Over the weekend, the extended family gathered together to celebrate a milestone birthday for my father-in-law, Larry. I feel very fortunate to write that he is an amazing person and has been a wonderful role model for me.
Honestly, I was pretty nervous before meeting him. As I courted my girlfriend-now-wife, I over time heard snippets about him and his family. They come from a long line of Dartmouth (which an ancestor founded) and MIT Sloan graduates, Larry used to race a 19-foot sailboat (photo of the harbor is above), and his father was the CFO of a large public company. His mother went to Smith, and the family is very well-educated, well-traveled and super-accomplished.
So, when I was invited to meet him and my wife’s step-mother, Deirdre, my knees were knocking. I mean, here I am, an immigrant kid, who grew up in Brooklyn for most of his childhood.
But, Larry and Deirdre were so welcoming. They were, and continue to be, some of the most gracious people I’ve ever met. They’re unfailingly polite. They’re very generous. They paid for our wedding reception, and when we were about to buy our house, surprised us by contributing to help with the down payment.
They’re fun and kind house guests, and I always have interesting conversations with them. They read a lot and are incredibly engaging.
Over time, I got to know all of Larry’s siblings and their children. Once a year, the whole extended family (usually 50+ people) gather in Connecticut for Thanksgiving. I still remember the first time I met everyone at one such event. It felt like a never-ending crowd of very tall and very preppy blondes. I definitely felt like I stuck out, but everyone was, and always been, so welcoming.
It was at that gathering that I first met Larry’s mother, who was probably one of the most genteel people I’ve ever met. Stories abound about her generosity, manners and sense of style. I met her second husband (her first husband, and Larry’s father, had passed away in the early 1980s), whom everyone called “Stu-Daddy.”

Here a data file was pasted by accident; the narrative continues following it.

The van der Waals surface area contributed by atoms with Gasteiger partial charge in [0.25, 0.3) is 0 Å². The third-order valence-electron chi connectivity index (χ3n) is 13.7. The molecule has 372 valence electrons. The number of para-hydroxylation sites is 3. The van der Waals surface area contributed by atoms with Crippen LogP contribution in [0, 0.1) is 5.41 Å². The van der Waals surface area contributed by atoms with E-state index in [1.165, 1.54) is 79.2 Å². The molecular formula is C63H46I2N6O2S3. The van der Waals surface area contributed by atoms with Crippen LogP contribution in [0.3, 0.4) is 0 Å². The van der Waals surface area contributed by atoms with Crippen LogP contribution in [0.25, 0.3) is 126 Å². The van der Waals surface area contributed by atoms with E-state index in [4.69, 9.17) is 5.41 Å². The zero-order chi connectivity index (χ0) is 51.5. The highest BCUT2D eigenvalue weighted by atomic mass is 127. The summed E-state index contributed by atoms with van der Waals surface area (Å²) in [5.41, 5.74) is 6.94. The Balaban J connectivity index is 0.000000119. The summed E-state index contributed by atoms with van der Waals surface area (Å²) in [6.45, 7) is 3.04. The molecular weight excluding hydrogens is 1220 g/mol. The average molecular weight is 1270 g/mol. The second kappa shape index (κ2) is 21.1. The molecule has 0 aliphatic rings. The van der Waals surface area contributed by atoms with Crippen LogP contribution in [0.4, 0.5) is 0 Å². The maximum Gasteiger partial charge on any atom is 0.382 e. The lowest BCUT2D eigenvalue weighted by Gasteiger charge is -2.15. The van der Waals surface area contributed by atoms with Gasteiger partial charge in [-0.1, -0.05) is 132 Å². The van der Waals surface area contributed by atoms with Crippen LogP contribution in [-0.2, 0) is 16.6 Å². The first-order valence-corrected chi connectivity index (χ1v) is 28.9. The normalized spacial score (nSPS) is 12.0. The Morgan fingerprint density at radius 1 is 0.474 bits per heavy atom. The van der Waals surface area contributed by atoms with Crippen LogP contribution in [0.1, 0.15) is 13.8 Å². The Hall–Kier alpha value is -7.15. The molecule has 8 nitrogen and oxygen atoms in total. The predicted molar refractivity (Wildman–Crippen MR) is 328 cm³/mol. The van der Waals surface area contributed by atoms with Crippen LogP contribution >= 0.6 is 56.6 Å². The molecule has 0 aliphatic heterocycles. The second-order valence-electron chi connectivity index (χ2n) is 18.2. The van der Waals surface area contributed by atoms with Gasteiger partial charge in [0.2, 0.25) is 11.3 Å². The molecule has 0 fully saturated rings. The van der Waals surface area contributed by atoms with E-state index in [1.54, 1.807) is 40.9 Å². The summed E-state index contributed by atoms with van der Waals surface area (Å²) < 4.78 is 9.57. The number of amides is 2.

I particularly connected with Stu. He too was in business, traded stocks for fun, and was always incredibly thoughtful about politics and the economy. He was so down-to-earth, and he always seemed so unassuming, even though his father was famous and founded the business schools at Stanford and Northwestern.
Frankly, I was very sad at each of the grandparent’s funerals. They were amazing people.
Over the many years, I’ve very much appreciated my relationship with Larry. When I started Kepha, he was very supportive. I’ve never heard him raise his voice or lose his cool. He is very accomplished but is always very humble.
So, Larry, thank you for your friendship and support over the decades. Thank you for welcoming me with such open arms. Thank you for giving me your official OK to wed your daughter, to whom I’ve tried to be a great spouse, in spite of my many weaknesses.
My warmest wishes to you for a wonderful birthday!